New investigation leads to arrest for 1975 murder of Lesley Molseed

6 November 2006
The Guardian
Helen Carter

A 53-year-old man was arrested yesterday on suspicion of the murder of Lesley Molseed more than 31 years ago, a case that led to one of the worst miscarriages of justice in the UK. The man, who has not been named, was arrested in Oldham, Greater Manchester, by West Yorkshire police in connection with the murder of the 11-year-old schoolgirl, who disappeared near her home in Rochdale, Greater Manchester, in October 1975 as she ran an errand to a nearby shop. Her body was found three days later dumped on the moors above Ripponden, West Yorkshire. She had been stabbed and sexually assaulted. A West Yorkshire police spokeswoman refused to give details yesterday but confirmed a man aged 53 from Oldham was being questioned over the murder.

During the original inquiry more than 12,000 people were spoken to and almost 5,000 statements were taken by detectives. Stefan Kiszko, a young tax clerk who had never been in trouble with the police, was arrested. He later signed a confession but claimed he was bullied into it.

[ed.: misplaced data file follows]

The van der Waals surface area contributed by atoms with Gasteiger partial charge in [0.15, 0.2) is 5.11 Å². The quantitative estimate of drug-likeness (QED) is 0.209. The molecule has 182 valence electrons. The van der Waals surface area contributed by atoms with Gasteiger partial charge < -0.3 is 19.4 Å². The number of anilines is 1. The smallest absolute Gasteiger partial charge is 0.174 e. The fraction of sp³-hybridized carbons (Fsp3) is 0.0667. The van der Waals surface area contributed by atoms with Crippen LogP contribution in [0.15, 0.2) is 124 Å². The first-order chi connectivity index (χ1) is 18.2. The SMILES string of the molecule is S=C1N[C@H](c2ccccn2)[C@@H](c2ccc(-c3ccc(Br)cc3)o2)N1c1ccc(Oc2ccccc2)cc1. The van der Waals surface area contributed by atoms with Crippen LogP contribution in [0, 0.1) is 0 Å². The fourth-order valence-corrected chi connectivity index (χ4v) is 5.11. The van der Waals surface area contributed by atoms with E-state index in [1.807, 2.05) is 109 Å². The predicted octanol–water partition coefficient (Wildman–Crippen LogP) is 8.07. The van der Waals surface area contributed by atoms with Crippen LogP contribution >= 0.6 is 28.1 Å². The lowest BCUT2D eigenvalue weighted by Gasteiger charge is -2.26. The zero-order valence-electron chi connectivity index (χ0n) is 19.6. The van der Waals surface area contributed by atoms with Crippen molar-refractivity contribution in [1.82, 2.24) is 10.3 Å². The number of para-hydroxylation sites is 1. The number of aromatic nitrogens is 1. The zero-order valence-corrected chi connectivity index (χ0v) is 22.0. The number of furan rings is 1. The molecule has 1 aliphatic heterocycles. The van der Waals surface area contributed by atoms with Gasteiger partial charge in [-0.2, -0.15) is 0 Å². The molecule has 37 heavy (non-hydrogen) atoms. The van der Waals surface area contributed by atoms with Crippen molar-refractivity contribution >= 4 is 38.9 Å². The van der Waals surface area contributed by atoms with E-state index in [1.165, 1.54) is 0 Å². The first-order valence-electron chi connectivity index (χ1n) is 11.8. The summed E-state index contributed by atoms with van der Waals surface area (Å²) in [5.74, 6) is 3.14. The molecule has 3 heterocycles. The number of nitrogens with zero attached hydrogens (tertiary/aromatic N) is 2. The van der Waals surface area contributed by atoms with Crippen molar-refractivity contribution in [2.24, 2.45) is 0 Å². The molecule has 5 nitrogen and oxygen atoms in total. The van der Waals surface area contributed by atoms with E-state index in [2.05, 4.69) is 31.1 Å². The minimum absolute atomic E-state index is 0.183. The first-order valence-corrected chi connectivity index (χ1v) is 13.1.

Mr Kiszko had XYY syndrome, a condition where a man has an extra Y chromosome. The syndrome causes abnormalities in growth and behaviour. One of his traits was jotting down the registration number of a car if he was annoyed by the driver. This contributed to his wrongful conviction - he had noted down the number of a car later seen near the crime scene.

Mr Kiszko was jailed for murder but his mother, Charlotte, insisted he was innocent and campaigned for his release.

In January 1992 he was cleared on appeal after DNA profiling found that he was sterile and semen found on Lesley's body could not have been his. He was later released but died of a heart attack in December 1993 at the age of 44.

In May 1995 it was announced that former superintendent Richard Holland and forensic scientist Ronald Outteridge, who were involved in the original investigation, would not face trial for perverting the course of justice after magistrates ruled further proceedings in the crown court would be "an abuse of process".

Four years later West Yorkshire police had the forensic science service produce a DNA profile from semen found on Lesley's body. The investigation featured on the BBC Crimewatch programme in February 2003 and more than 250 calls were received. Detectives revealed they now had a DNA profile from the crime scene. As a result of the appeal they contacted 90 suspects and obtained DNA samples.

At that time Lesley's mother, April, said she was "absolutely elated" about the new DNA evidence.

Referring to Lesley's disappearance she said: "After two hours I knew she was gone - I could feel it in the whole of my body. And I never lost that feeling, it just grew stronger and stronger and I thought 'I'm never going to see her again'."

Stefan Kiszko, wrongly jailed for killing Lesley Molseed, died soon after his release

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